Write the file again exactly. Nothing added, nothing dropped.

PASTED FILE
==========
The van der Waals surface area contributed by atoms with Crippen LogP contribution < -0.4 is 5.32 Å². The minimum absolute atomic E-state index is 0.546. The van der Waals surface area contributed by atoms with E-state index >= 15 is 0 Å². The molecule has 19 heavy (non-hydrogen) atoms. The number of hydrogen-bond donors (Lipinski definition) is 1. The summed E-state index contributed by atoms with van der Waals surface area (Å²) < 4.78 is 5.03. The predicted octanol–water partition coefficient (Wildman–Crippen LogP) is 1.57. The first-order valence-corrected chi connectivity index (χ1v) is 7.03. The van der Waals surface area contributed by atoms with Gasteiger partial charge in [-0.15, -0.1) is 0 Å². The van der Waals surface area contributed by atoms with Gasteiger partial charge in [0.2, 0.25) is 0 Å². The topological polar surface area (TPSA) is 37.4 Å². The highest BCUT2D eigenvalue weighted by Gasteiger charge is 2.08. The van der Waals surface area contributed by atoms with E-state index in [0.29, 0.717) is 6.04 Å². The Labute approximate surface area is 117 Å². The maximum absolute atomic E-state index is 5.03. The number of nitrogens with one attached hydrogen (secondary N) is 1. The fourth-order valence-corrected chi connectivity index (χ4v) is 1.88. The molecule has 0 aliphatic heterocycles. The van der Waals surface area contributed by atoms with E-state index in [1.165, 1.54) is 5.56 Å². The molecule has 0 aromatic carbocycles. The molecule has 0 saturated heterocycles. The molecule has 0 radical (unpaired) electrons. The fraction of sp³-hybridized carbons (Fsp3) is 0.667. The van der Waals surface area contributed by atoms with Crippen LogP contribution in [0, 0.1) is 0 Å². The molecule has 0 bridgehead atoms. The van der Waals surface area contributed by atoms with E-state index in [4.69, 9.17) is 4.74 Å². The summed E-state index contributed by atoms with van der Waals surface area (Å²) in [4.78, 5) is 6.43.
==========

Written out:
The van der Waals surface area contributed by atoms with Crippen LogP contribution < -0.4 is 5.32 Å². The minimum absolute atomic E-state index is 0.546. The van der Waals surface area contributed by atoms with E-state index >= 15 is 0 Å². The molecule has 19 heavy (non-hydrogen) atoms. The number of hydrogen-bond donors (Lipinski definition) is 1. The summed E-state index contributed by atoms with van der Waals surface area (Å²) < 4.78 is 5.03. The predicted octanol–water partition coefficient (Wildman–Crippen LogP) is 1.57. The first-order valence-corrected chi connectivity index (χ1v) is 7.03. The van der Waals surface area contributed by atoms with Gasteiger partial charge in [-0.15, -0.1) is 0 Å². The van der Waals surface area contributed by atoms with Gasteiger partial charge in [0.2, 0.25) is 0 Å². The topological polar surface area (TPSA) is 37.4 Å². The highest BCUT2D eigenvalue weighted by Gasteiger charge is 2.08. The van der Waals surface area contributed by atoms with E-state index in [0.29, 0.717) is 6.04 Å². The Labute approximate surface area is 117 Å². The maximum absolute atomic E-state index is 5.03. The number of nitrogens with one attached hydrogen (secondary N) is 1. The fourth-order valence-corrected chi connectivity index (χ4v) is 1.88. The molecule has 0 aliphatic heterocycles. The van der Waals surface area contributed by atoms with E-state index in [1.165, 1.54) is 5.56 Å². The molecule has 0 aromatic carbocycles. The molecule has 0 saturated heterocycles. The molecule has 0 radical (unpaired) electrons. The fraction of sp³-hybridized carbons (Fsp3) is 0.667. The van der Waals surface area contributed by atoms with Crippen LogP contribution in [0, 0.1) is 0 Å². The molecule has 0 bridgehead atoms. The van der Waals surface area contributed by atoms with E-state index in [4.69, 9.17) is 4.74 Å². The summed E-state index contributed by atoms with van der Waals surface area (Å²) in [4.78, 5) is 6.43.